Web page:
Even taking into account inflation and especially the inflation of the football transfer market, that’s a phenomenal figure. Liverpool are no paupers either, but their squad cost half as much (€356m), the fifth most expensive English set-up.

It’s not a ‘defensive master-class’ when most of the team plays defensively. Good defending is a vital part of the game, but it must be accompanied by some attacking approach.

Manchester United would be an average team without the heroics of goalkeeper David De Gea  

And as has been the case for several seasons, without the brilliance of goalkeeper David de Gea, Manchester United would be little better than average.

United fans may understandably be happy with denying Liverpool a win, but otherwise? Meetings between Liverpool and Manchester United are rarely exciting, but this was worse than usual. Both sides were lucky they were given a point apiece.

The two teams on Monday night must have reflected their fans’ true feelings: Liverpool frustrated, Manchester United defensive, twisting to excuse a negative display. It’s somewhat embarrassing to celebrate winning ugly - but drawing ugly?

Mourinho often plays mind games and, afterward, he set up the false premise that Liverpool fans had expected ‘an easy game’ - the truth is that most, certainly the sensible ones, feared an ambush.

However, if you set the bar low, you’re much more likely to clear that particular hurdle, so the Portuguese could portray this dire draw as some sort of triumph.

However, for him to call this performance “really positive” was stretching even his admirers’ credulity beyond its breaking point. While he was spinning positivity about this performance, Mourinho’s innate negativity led to him labelling Liverpool as "not the last wonder of the world".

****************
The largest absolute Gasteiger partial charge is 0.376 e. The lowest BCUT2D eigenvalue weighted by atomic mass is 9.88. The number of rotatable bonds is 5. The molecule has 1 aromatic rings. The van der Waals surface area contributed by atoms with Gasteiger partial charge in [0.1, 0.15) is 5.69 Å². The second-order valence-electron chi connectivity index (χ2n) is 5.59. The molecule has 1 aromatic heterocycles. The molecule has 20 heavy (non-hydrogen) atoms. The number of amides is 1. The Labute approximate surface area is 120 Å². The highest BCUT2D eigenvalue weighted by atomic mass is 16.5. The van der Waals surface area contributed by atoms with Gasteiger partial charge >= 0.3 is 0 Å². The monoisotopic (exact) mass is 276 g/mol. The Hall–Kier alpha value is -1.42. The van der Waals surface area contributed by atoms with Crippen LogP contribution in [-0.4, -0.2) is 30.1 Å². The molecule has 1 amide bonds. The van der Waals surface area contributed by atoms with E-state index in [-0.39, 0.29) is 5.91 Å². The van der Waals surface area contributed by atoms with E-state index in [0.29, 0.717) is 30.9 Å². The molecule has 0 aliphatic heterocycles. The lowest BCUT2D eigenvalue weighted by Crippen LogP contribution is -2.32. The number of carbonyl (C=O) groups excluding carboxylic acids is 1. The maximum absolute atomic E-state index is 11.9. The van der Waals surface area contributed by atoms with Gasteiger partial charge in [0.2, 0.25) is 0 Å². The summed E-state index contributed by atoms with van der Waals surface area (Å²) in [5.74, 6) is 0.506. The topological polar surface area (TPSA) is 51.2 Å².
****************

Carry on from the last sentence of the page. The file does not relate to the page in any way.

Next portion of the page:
He’s quite right about that, they remain a work in progress, but at least there’s optimism about their approach. Besides, his job is to make Manchester United great again, not worry about how good, bad, or indifferent Liverpool are.

There’s little doubt he will improve United, but any half-decent boss could do well with the quality of players available to him. Although he’ll always find a reason to moan - such as about their current run of fixtures - Mourinho has few excuses not to bring success to the Old Trafford club.

He should also be able to bring style, if he has any desire to do so. He got the exact four players he wanted in the summer, not just in the four positions he had identified for strengthening.

Central defence - Eric Bailly. Central midfield - Paul Pogba. Creative attacking midfielder - Henrikh Mkhitaryan. Centre-forward - Zlatan Ibrahimovic.

At this early stage of the season, Manchester City, Spurs and Arsenal all look better teams than the two who met at Anfield on Monday night. However, given the lack of Champions League football for Man United and of any European football at all for Liverpool, they both should be competing for a top-four place this season.

Both clubs may well expect more - but until Mourinho shows more ambition, he won’t take Manchester United back to the top.